Hemant: Maintaining quality of advice and client servicing is really the biggest challenge when you are scaling up. We are today a team of 55 members and we serve over 10,000 clients of over 3,000 families from two offices in Mumbai. The way we have tried to maintain quality of advice and client servicing through this growth journey is by institutionalizing processes for both and monitoring execution very closely. We have an investments committee which centrally does the due diligence and decides what funds and products to recommend and all recommendations made go through this committee. This ensures that advice is consistent across RMs, across clients and across offices.


We put together our operations manual a few years ago, which stipulates service delivery and operations procedures and standards that every team member is expected to measure up to. We have hired a CA firm to conduct monthly internal audits on our entire operations. They report all deviations from our laid out processes - including TATs missed, processes not followed etc - at a granular level, at a transaction level. Internal audit findings are taken seriously, gaps are addressed proactively, and where necessary, incentives get impacted by adverse audit comments. Everybody in the team understands the importance of following processes and knows that there will be an external check - that anyway acts as a good deterrent.

Deterring deviations is one part - but training is the more important aspect that guides team members towards the right way to do things. We invest a lot in on-the-job training - at all points of time, we actually have perhaps more staff than needed, because some team members are going through an on-the-job training program by accompanying RMs, sitting though decision making discussions, observing processes being implemented etc. Until they are fully conversant with all practical aspects required from their jobs, they don't take on independent responsibilities. This ensures that we minimize mistakes that happen when inexperienced team members learn at the expense of clients.


And finally, we have been focussing on embracing relevant technology to ensure scalability of service delivery. It is simply impossible to even try and continue delivering service the way we used to, as numbers grow. One has to be sensible about this - technology is not really costly - you need to ensure that you get for your firm what you really need.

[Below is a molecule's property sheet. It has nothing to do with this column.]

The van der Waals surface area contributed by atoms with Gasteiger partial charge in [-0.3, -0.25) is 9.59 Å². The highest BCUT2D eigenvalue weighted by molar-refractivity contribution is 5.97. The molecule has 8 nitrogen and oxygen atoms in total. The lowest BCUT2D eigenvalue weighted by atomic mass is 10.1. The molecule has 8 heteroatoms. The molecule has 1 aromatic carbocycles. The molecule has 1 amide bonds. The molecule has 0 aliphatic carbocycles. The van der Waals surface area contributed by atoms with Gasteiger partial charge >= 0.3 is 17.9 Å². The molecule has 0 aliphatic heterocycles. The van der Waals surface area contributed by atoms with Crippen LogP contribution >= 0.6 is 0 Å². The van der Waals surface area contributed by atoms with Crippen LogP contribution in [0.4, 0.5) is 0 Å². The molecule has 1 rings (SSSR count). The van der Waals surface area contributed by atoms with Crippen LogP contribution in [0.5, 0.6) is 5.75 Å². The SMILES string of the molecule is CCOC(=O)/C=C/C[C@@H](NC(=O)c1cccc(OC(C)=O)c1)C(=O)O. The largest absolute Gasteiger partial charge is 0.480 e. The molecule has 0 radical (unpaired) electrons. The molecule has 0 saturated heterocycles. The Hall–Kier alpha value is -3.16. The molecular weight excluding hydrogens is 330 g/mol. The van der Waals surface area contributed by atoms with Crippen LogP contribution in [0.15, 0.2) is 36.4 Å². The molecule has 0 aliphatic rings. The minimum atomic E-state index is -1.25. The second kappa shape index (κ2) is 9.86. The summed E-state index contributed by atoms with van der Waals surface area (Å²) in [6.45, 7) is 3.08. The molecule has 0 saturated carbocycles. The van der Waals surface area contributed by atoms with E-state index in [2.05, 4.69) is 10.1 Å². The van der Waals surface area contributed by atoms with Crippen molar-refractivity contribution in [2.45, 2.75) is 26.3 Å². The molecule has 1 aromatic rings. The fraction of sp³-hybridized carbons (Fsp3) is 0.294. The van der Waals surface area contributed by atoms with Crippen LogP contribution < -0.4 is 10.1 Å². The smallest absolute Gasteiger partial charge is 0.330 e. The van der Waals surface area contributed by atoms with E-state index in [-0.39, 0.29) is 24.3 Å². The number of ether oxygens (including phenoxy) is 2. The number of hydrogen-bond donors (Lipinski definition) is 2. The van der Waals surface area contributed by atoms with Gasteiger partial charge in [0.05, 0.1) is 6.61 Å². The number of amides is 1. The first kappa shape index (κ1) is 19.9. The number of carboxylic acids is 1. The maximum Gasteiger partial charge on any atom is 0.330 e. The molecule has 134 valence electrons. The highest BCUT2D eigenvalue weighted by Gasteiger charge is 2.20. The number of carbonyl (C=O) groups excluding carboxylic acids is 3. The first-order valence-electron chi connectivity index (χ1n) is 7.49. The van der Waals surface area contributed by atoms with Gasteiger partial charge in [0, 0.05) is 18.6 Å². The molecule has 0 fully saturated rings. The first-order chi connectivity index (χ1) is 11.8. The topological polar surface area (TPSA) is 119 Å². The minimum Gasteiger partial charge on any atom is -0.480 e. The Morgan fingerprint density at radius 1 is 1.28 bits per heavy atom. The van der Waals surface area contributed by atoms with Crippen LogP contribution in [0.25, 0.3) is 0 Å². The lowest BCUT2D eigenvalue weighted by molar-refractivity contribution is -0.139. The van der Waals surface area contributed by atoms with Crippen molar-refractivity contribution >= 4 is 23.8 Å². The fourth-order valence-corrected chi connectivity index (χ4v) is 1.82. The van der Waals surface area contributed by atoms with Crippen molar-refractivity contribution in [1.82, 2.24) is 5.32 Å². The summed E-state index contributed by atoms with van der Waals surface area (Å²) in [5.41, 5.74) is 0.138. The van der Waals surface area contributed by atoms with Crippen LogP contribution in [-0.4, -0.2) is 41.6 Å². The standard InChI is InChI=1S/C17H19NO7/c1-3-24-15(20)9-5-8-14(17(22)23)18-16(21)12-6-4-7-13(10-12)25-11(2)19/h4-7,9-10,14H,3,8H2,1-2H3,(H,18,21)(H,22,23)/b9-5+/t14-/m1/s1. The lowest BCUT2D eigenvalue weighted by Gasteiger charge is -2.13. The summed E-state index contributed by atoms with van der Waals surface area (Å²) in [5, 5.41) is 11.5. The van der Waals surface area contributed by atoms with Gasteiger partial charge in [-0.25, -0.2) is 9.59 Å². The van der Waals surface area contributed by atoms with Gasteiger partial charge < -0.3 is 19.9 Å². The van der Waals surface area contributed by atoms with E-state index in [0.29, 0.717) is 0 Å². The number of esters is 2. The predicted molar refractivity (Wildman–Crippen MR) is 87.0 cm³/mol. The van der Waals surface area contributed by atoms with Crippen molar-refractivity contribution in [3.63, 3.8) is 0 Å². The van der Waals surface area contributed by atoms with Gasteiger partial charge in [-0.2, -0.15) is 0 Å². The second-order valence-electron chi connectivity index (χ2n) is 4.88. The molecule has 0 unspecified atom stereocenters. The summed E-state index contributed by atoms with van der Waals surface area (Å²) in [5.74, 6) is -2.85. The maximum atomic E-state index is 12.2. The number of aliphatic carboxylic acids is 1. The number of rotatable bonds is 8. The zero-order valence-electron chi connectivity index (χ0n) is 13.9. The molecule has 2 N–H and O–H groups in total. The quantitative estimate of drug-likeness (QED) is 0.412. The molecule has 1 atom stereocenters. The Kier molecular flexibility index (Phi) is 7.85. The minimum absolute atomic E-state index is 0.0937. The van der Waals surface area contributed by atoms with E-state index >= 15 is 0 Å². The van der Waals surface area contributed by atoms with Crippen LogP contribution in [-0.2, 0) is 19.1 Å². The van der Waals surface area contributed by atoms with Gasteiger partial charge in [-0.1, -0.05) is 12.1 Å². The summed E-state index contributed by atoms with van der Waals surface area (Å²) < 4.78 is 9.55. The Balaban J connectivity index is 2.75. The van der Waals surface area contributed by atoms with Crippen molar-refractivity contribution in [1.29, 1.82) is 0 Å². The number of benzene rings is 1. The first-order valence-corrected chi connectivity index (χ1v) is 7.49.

WF: In what ways have you tweaked your model in the face of advent of direct plans, robo advisors and enhanced commission disclosures?

Hemant: We've really not made any changes in our model, other than progressively adopting technology to deliver service. As far as disclosures are concerned, for several years we have been disclosing our commissions to our clients, so there were no surprises. Yes there were some concerns on disclosure of absolute amounts vs percentages, but there was really no material issue with clients on this front. As long as they continue to have faith in our advice and service, they are happy with the current arrangement.

On direct plans, we lost a handful of clients to direct plans, some of whom have now come back. Clients are realizing that its not so simple - because selecting a fund is only the beginning of your journey and not the destination. During the investment journey, most investors need an experienced hand to hold - which is where we come in.

WF: If you were to look into the future 5 years from now, what do you expect to have changed in your business model / client engagement and what do you think would not have changed at all?

Hemant: I think in the coming years, clients will become more aware and more demanding and we have to continue upskilling ourselves to keep pace with their evolving needs. That is a big change I see coming, and we have to be prepared for it.

As far as business model is concerned, we have an RIA department within our company which is distinct from the execution department. I see us continuing in this manner, unless regulations change and force a full RIA model at some point of time. I believe clients are actually happier with a commission structure that is embedded in the product cost - they have heightened disclosures anyway, so they are adequately informed. What the current system does is to spare them the ordeal of negotiating fees and us the challenges of recovering fees from a wide spread client base every quarter.

Share this article